And that just kills the compassionate conservatives.

I've said this so many times I know some people are getting sick of hearing it, but the day will come when gays will be treated as equals "” they'll be allowed to marry, to be Boy Scout leaders, whatever. We here today will be judged on where we stood on the issue, just as previous generations are defined by where they stood during the civil rights movement. Some people today are as opposed to gays marrying each other as they were yesterday to the idea of blacks and whites marrying each other. (Or eating at the same lunch counter.) If you give them this, it will lead to that "” and then where will we all be?

Ladies and gents, this is a civil rights issue. I've been told it's not, because sexual orientation is a choice, not a biological design. Fine. The faith you follow is a choice as well, but we can't be discriminated against because of our religion, can we? Is that not a civil matter?

In Maine, voters have voted down previous efforts to protect gays twice in the past seven years. But in 1995, they rejected an earlier anti-gay rights initiative. You've got to wonder just how informed these people are when it comes to casting ballots on such complex issues. I had a lobsterman tell me a while back he doesn't have a problem with gays, but he didn't like the idea of giving them special treatment. You try to explain that they don't want anything special, just the same as everyone else, but somehow you're not getting through.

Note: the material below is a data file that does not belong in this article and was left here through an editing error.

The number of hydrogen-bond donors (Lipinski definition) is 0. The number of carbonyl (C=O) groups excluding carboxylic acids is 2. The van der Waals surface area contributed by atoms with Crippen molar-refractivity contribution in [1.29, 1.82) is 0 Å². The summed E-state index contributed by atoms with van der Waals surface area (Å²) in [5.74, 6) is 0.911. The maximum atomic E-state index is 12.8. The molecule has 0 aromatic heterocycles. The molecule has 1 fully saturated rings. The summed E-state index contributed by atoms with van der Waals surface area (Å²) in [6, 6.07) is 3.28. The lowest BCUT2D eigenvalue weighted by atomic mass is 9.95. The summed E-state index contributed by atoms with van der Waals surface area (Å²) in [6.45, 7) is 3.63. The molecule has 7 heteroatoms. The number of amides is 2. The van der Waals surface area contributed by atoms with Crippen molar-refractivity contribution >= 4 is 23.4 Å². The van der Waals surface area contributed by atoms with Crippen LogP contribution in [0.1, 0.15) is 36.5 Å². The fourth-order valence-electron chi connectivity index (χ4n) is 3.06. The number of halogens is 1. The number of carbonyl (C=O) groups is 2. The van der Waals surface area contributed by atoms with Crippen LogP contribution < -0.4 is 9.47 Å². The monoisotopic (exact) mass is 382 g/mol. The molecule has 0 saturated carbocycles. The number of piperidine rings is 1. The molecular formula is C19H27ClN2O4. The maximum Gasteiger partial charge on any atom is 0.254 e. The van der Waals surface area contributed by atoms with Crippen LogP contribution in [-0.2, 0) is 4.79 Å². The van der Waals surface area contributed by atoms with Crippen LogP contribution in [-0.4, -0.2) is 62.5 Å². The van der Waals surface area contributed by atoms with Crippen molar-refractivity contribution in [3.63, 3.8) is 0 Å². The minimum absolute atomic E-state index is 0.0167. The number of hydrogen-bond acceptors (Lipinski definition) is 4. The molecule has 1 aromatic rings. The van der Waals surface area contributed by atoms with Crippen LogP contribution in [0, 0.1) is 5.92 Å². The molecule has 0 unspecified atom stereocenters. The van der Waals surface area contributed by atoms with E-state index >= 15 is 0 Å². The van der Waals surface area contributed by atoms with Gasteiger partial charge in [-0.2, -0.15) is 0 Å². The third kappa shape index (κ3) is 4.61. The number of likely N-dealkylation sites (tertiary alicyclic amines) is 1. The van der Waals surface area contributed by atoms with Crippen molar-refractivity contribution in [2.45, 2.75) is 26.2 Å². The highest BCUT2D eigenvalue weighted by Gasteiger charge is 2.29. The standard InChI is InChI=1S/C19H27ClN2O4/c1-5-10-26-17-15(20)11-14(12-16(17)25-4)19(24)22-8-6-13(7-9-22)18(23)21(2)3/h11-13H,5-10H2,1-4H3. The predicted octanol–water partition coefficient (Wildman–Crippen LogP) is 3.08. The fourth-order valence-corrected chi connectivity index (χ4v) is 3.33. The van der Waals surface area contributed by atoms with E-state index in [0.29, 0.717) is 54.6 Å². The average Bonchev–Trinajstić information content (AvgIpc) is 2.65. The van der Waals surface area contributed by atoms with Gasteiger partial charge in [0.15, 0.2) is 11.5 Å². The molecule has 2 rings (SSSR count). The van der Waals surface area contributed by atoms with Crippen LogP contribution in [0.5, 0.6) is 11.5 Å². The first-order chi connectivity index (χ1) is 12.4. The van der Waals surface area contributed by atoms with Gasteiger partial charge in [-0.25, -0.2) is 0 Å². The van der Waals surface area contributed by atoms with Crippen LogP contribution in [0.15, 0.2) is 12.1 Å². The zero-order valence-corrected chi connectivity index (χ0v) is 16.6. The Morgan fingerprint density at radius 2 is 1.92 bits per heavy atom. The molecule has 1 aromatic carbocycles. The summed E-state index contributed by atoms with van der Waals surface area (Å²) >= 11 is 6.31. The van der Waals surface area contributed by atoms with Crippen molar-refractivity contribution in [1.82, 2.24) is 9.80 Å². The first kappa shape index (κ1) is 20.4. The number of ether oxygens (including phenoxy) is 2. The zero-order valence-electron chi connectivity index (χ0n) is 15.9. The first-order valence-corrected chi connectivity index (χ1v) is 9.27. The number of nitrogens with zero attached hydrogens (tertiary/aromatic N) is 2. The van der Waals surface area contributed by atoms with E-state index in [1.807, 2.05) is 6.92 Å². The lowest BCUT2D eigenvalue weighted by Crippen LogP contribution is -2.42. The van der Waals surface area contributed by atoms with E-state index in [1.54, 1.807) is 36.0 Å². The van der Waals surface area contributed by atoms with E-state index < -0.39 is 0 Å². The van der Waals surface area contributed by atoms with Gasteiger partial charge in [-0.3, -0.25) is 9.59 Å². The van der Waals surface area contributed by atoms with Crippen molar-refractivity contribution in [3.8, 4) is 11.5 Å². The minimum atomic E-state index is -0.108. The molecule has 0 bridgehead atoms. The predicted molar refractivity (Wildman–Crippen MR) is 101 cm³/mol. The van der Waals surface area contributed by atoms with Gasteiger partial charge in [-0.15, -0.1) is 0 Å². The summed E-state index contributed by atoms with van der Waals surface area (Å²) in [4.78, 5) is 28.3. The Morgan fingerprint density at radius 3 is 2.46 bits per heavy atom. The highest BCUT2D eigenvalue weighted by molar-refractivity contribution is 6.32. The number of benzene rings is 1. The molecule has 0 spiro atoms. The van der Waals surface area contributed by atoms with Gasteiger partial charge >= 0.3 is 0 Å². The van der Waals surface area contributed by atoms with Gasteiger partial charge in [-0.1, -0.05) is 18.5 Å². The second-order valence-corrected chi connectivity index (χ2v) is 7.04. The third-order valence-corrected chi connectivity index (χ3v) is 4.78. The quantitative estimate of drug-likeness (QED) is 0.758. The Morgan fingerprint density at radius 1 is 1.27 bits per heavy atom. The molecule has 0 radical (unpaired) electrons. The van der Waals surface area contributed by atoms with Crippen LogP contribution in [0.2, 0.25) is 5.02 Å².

Rhetoric is used in these kinds of campaigns to ignite your outrage, associating homosexuality with child molesters and perverts. Words are tricky things. I just used such trickery a couple of paragraphs ago, linking the Christian Civic League to the Christian Coalition because I know the latter has negative connotations for many people. I honestly don't know if they're connected.

If you're going to bar gay men from being Boy Scout leaders, great. But you might also want to outlaw heterosexual men from teaching hot young girls at public high schools. Or more importantly these days, apparently, straight women from teaching teenage boys.

The religious right is determined to keep homosexuals ostracized from society, believing the Bible tells them this is the right thing to do. You get the sense it's a crusade, almost on par with protecting the fetus. But when people are fighting against abortion, you can at least appreciate their motives. I mean, there is nobility in trying to protect life, no matter which side of the issue you're on. But to actively campaign against allowing people to enjoy the same rights and privileges you do? I'm sorry, but I just don't see the heroism in that.

But like it or not, their day will come.


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If you're going to bar gay men from being Boy Scout leaders, great. But you might also want to outlaw heterosexual men from teaching hot young girls at public high schools. Or more importantly these days, apparently, straight women from teaching teenage boys.

I know this is a little of topic, but I saw a comment on another board that made me laugh because it was so true.